This year I would like to feel quiet. I would like to see the ocean. I would like to hear my mother’s laugh. I would like to eat olives off my fingers.

I know I won’t get all those things, but we learn to adjust. We move on from Felix the Cat to Spongebob. We have less or more.  We are filled to the brim with all we can stand and then we sleep, we get up, we go forward. Sometimes we are grateful. Sometimes we take a breath and say, yes. This is my life. This is my happiness.

Here’s to the turkey. To the green bean casserole. To the droning of football and the last roses in the garden gasping for breath in the crisp fall air. Here’s to all things pumpkin. Here’s to you and your happiness. To the way you celebrate or hide, cherish or doubt. Happy Thanksgiving. Happy moments of thanks.


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Hello Darkness My Old Friend

Oh yeah. I did it. Up at 7:00 AM baking cookies. Watched those Rockettes kick higher than the Empire State Building. Saw Harry Potter singing in a suit and bow tie with John Larroquette (Didn’t I see that last year too? Wasn’t it just as strange then?). Watched my better half cook enough food for a small army and then wrap it up and wedge it into the back of our dilapidated minivan, steaming up the windows and smelling like an aphrodisiac. One hour later dinner at my sister-in-laws sitting at the kids table eating and eating some more. Walked off two forkfuls of mashed potatoes on the beach with my kids. Then back for dessert. Ended the day with Charlie Brown and Lady GaGa. Finally stumbled into bed with a food hangover, a raging fibromyalgia attack, a profound sadness.

I hear from so many people these days say that Thanksgiving is their favorite holiday. It feels less stressful, easier, more singular in focus, free of religious overtones and guilt, less expensive. The expectations are lower, the carbohydrate intake is higher. All in all it’s a great day.

And it was. I enjoyed my family, I witnessed only minor dysfunction, I felt full and grateful, the sun shone, the beach was glorious, I didn’t have to cook or clean a lot (thank you TXN), and my sister-in-law lent me 3 new books to read. It really was a day to be thankful for.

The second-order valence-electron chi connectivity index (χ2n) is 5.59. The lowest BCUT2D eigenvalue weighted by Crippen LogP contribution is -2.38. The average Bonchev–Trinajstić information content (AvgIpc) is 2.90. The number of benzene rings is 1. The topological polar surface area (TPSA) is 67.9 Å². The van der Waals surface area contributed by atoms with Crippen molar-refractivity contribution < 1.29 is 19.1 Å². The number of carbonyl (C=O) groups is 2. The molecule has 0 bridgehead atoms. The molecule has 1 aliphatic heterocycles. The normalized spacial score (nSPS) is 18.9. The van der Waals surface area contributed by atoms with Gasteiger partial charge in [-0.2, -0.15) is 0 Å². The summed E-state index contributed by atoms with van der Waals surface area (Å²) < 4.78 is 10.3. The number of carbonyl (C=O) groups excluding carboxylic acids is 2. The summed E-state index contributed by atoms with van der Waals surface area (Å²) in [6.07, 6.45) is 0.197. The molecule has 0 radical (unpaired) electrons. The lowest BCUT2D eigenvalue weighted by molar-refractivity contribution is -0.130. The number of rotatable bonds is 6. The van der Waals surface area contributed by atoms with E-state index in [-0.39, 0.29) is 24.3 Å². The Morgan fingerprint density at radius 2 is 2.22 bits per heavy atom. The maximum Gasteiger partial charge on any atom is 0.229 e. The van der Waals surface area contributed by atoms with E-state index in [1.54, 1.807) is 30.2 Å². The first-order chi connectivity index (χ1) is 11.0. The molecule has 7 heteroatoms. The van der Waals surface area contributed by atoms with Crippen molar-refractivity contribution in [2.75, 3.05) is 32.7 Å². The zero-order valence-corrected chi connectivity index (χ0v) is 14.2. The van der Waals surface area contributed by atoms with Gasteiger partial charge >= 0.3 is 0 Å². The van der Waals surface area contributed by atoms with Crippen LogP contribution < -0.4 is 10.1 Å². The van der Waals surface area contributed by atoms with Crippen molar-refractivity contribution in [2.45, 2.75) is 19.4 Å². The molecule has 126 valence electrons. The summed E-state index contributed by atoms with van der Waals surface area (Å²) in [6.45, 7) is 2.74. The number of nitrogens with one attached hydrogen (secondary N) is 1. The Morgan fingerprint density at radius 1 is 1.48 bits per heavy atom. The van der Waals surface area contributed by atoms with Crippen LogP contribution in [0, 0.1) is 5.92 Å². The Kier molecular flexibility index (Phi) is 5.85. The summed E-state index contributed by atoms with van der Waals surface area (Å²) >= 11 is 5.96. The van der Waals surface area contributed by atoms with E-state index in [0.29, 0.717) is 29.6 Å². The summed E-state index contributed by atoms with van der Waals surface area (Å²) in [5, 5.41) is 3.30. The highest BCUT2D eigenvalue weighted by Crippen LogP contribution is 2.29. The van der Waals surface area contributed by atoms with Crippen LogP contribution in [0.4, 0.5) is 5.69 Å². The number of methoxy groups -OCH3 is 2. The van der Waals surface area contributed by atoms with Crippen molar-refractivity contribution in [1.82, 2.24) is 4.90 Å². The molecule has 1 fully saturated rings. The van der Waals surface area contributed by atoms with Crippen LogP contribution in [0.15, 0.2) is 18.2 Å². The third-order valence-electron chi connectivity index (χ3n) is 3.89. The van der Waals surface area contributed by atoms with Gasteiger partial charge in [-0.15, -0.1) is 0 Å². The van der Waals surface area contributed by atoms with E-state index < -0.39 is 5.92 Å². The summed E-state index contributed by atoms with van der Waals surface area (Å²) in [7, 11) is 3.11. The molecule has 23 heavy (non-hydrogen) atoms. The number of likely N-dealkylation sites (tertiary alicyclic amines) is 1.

Yes, here it comes. The but…

My mother wasn’t here.

Truthfully, it has been a long time since my mother played a significant role in my Thanksgiving. I’ve been out in the world quite a while now. Cooking my own turkeys and pies, buying my own rust colored table linens, getting the lumps out of the gravy or sitting at other dining room tables and oohing/ahing over bowls of white and orange vegetables.

But talking to my father 300 miles away, his voice flat and dull, a pretend voice, empty without her, I am filled with abandonment and loneliness. All day it rattles and wheezes inside of me, like stale air, so that by midnight, stuffed with food and small hapinesses and the confusion of watching Charlie Brown and Lady Gaga in one night, I’m engorged. Like those Macy’s Day Parade balloons, I feel enormous and unwieldy and held to the ground only by a proverbial thread.

This morning I came to slowly, shook off bad dreams and joint pain, made french toast for my kids, started reading A Secret Kept, started thinking about every chapter–how it hooked me in, made me want to keep reading to find out more, how it screwed up point of view and distracted me, how it introduced new characters successfully and not so successfully, and how I loved it. Because I was dissecting it, learning from it and the whole time enjoying the ride.

Books help. They take me away and bring me back and then take me away again. They get me in front of this computer, to this blog, and to my own sense of myself as a writer. They get me through Thanksgiving, Black Friday, Holy Saturday, Fat Tuesday, Christmas Eve, Hanukkah, Ground Hog’s Day, Friday the 13th, Mother’s Day, Father’s Day, and even my own damn birthday. I love books. Can’t imagine where I’d be without them.

Can you?